The chill of the morning woke him early. The world around him was grey and misty. He stretched himself, like a cat will do sometimes, then began his way back to San Rafael. Carmen came running towards him as he appeared in the frame of the pink door. “¨De onde vienes? - Where have you been?” He told her. She shook her head in disbelief, took him by the hand an lead him to the little terrace where she had danced for him. Yes, she confessed. There had been an “alimón” last night. But of a different kind. She wouldn’t tell, however, what it exactly was. He would find out in time. Or maybe better not. It had been held quite near where he had been. He would have reached the place had he not climbed up and down the hills but taken the old cart-road instead, which lead away from the finca only to hit the ancient road to Granada after a few miles. Before that, it took a turn into a small flat area - that was the place. It would , however, be dangerous for him to watch the “alimón” - it was an illegal practice and those involved in it preferred to keep the circle of aficionados under control. “But how do you get a bull up there?” Carmen laughed, and her laughter rang with the silky seam of precious pearls. She told him that it was not an alimón with bulls but with hombres - men. St Cyr was shocked. She described it, as she felt she had to, his desire to know more about it was too strong to be neglected. She told him that there was a ring marked by four fires. Four people would stand in the middle  - two against two. Two with a long knife, the other two their living shields, unarmed, unprotected. The only protection they had was their intuitive understanding of each other, the oneness of the two - and, of course, that the knife bearers were not allowed to stab them - or they would lose money or the fight. Bets would be placed on the fighting pairs, high amounts of pesetas - the winning pair could, on occasions, take more money than a year’s honest wages. More she would not disclose. “Come and see, but at your own risk. Don’t let yourself be seen.” The rest of week was fresh love’s bliss for St Cyr, only occasionally disturbed by thoughts of what Carmen would do at “el alimón” and why she would want to go there.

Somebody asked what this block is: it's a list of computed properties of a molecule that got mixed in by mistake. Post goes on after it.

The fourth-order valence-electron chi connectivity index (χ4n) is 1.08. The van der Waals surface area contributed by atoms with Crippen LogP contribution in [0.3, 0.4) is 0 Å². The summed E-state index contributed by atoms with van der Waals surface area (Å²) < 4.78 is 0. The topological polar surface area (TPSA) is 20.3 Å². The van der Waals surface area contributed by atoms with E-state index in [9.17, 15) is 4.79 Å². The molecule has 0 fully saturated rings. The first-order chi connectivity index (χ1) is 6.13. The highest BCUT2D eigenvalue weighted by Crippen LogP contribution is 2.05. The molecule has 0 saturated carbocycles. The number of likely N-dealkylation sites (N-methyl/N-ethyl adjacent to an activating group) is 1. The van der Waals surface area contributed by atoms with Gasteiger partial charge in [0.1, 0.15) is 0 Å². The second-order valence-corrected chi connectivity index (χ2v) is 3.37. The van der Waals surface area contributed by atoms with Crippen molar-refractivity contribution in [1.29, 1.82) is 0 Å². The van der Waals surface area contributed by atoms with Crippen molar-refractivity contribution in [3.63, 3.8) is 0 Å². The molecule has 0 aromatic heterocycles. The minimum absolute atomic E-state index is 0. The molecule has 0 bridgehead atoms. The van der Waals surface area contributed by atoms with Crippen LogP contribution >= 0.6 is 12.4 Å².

The last week of his stay at San Rafael drew to a close. Carmen had her occasional instants of gloom and a slight but noticeable uneasiness about her. He had asked her to make love together, and that he was willing to try to put their two fates together. “Maybe tomorrow” had been her answer. Carmen had disappeared on Friday, even before Aniseto’s broom had found its traditional Saturday place above the entrance arch. St Cyr was nervous the whole time. When the awaited evening came at last, he hurried out of the pink door and scrambled up the hill to the deserted finca. Night fell as he reached the turn of the cart-road. He set his steps more carefully, anxious not to make a sound. He began to hear voices, shouts of excitement came floating through the space between the hills. There was the flickering shine of fire on the rocky wall of a big hill on the right. He approached slowly, in perfect silence. The suddenly the view opened and showed him the scene he had hoped to see: A flat area, a square patch marked by lines of stones and brightly burning fires at each corner. Maybe a hundred people gathering around the ramshackle arena, their faces shining in ghostly hues in the light of the fires. There were four people in the middle of the pit, young men, in their late twenties or early thirties, so it seemed to him. Their bodies in full tension, moving about circularly in pairs, around each other, eyeing each other with painful concentration, a wild and untamed glow in their faces. The man walking behind the other held a long, shiny knife in his hand, switching it from right to left, jabbing it and jerking it forward in order to stab the other one. They could not run away, as their bodies were bound together by a strong leather rope at the hips. The unarmed men served as living shields, indeed, protecting the knife-bearer from the stabs of the other, which he had to stop short of the protector - if not, he was in danger of losing, either money or the whole game. It was a hallucinating scene. The deadly tension between the fighters and the occasional shouts of excitement, the tangible presence of bloodshed and death, the night and the dramatic illumination of the fires all added up to a formidable experience of extreme existence.